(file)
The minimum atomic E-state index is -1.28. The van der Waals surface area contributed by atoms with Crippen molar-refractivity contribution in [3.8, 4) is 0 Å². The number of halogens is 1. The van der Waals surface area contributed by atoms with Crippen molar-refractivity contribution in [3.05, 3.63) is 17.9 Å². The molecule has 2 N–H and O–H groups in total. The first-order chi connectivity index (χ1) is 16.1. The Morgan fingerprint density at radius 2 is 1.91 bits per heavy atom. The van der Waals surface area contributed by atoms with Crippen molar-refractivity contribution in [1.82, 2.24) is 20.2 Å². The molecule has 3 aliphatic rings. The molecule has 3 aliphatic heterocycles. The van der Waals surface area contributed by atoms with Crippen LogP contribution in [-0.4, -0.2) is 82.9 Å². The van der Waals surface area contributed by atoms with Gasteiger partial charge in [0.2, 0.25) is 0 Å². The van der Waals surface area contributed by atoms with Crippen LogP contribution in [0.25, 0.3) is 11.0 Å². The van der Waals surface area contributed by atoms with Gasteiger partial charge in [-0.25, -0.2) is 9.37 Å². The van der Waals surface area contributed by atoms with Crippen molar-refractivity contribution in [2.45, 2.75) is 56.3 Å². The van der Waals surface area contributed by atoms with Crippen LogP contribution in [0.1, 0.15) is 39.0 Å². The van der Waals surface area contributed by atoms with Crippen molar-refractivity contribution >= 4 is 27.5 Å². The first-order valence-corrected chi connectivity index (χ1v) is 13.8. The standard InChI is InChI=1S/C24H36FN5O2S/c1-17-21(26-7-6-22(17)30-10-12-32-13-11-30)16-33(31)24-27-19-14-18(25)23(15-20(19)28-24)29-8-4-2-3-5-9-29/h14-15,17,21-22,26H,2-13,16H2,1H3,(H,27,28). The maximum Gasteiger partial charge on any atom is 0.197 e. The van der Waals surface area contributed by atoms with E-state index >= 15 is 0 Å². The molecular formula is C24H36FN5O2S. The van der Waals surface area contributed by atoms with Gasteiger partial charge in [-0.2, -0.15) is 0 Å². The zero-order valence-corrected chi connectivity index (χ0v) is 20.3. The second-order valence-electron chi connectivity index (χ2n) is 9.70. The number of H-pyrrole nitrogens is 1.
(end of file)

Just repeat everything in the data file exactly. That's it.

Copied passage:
The minimum atomic E-state index is -1.28. The van der Waals surface area contributed by atoms with Crippen molar-refractivity contribution in [3.8, 4) is 0 Å². The number of halogens is 1. The van der Waals surface area contributed by atoms with Crippen molar-refractivity contribution in [3.05, 3.63) is 17.9 Å². The molecule has 2 N–H and O–H groups in total. The first-order chi connectivity index (χ1) is 16.1. The Morgan fingerprint density at radius 2 is 1.91 bits per heavy atom. The van der Waals surface area contributed by atoms with Crippen molar-refractivity contribution in [1.82, 2.24) is 20.2 Å². The molecule has 3 aliphatic rings. The molecule has 3 aliphatic heterocycles. The van der Waals surface area contributed by atoms with Crippen LogP contribution in [-0.4, -0.2) is 82.9 Å². The van der Waals surface area contributed by atoms with Gasteiger partial charge in [0.2, 0.25) is 0 Å². The van der Waals surface area contributed by atoms with Crippen LogP contribution in [0.25, 0.3) is 11.0 Å². The van der Waals surface area contributed by atoms with Gasteiger partial charge in [-0.25, -0.2) is 9.37 Å². The van der Waals surface area contributed by atoms with Crippen molar-refractivity contribution in [2.45, 2.75) is 56.3 Å². The van der Waals surface area contributed by atoms with Crippen LogP contribution in [0.1, 0.15) is 39.0 Å². The van der Waals surface area contributed by atoms with Crippen molar-refractivity contribution >= 4 is 27.5 Å². The first-order valence-corrected chi connectivity index (χ1v) is 13.8. The standard InChI is InChI=1S/C24H36FN5O2S/c1-17-21(26-7-6-22(17)30-10-12-32-13-11-30)16-33(31)24-27-19-14-18(25)23(15-20(19)28-24)29-8-4-2-3-5-9-29/h14-15,17,21-22,26H,2-13,16H2,1H3,(H,27,28). The maximum Gasteiger partial charge on any atom is 0.197 e. The van der Waals surface area contributed by atoms with E-state index >= 15 is 0 Å². The molecular formula is C24H36FN5O2S. The van der Waals surface area contributed by atoms with Gasteiger partial charge in [-0.2, -0.15) is 0 Å². The zero-order valence-corrected chi connectivity index (χ0v) is 20.3. The second-order valence-electron chi connectivity index (χ2n) is 9.70. The number of H-pyrrole nitrogens is 1.